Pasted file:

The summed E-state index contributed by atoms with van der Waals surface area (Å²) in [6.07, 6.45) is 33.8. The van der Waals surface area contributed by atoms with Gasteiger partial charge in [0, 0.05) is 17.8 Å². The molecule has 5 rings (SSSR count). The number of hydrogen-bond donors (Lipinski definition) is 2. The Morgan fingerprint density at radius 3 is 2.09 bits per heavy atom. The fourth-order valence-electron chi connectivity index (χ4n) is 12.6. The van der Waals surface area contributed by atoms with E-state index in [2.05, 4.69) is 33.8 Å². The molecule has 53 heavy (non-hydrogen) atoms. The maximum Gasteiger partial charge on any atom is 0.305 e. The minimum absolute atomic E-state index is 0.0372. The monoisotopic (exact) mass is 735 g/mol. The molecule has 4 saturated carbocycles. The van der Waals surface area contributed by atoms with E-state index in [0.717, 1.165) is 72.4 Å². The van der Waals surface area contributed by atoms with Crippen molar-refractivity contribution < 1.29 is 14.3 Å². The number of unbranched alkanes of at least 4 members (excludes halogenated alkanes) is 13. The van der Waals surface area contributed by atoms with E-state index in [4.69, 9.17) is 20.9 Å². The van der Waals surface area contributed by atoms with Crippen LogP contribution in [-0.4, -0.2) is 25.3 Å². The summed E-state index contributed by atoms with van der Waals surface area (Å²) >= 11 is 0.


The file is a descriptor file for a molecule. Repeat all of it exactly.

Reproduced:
The summed E-state index contributed by atoms with van der Waals surface area (Å²) in [6.07, 6.45) is 33.8. The van der Waals surface area contributed by atoms with Gasteiger partial charge in [0, 0.05) is 17.8 Å². The molecule has 5 rings (SSSR count). The number of hydrogen-bond donors (Lipinski definition) is 2. The Morgan fingerprint density at radius 3 is 2.09 bits per heavy atom. The fourth-order valence-electron chi connectivity index (χ4n) is 12.6. The van der Waals surface area contributed by atoms with E-state index in [2.05, 4.69) is 33.8 Å². The molecule has 53 heavy (non-hydrogen) atoms. The maximum Gasteiger partial charge on any atom is 0.305 e. The minimum absolute atomic E-state index is 0.0372. The monoisotopic (exact) mass is 735 g/mol. The molecule has 4 saturated carbocycles. The van der Waals surface area contributed by atoms with E-state index in [0.717, 1.165) is 72.4 Å². The van der Waals surface area contributed by atoms with Crippen molar-refractivity contribution < 1.29 is 14.3 Å². The number of unbranched alkanes of at least 4 members (excludes halogenated alkanes) is 13. The van der Waals surface area contributed by atoms with E-state index in [4.69, 9.17) is 20.9 Å². The van der Waals surface area contributed by atoms with Crippen LogP contribution in [-0.4, -0.2) is 25.3 Å². The summed E-state index contributed by atoms with van der Waals surface area (Å²) >= 11 is 0.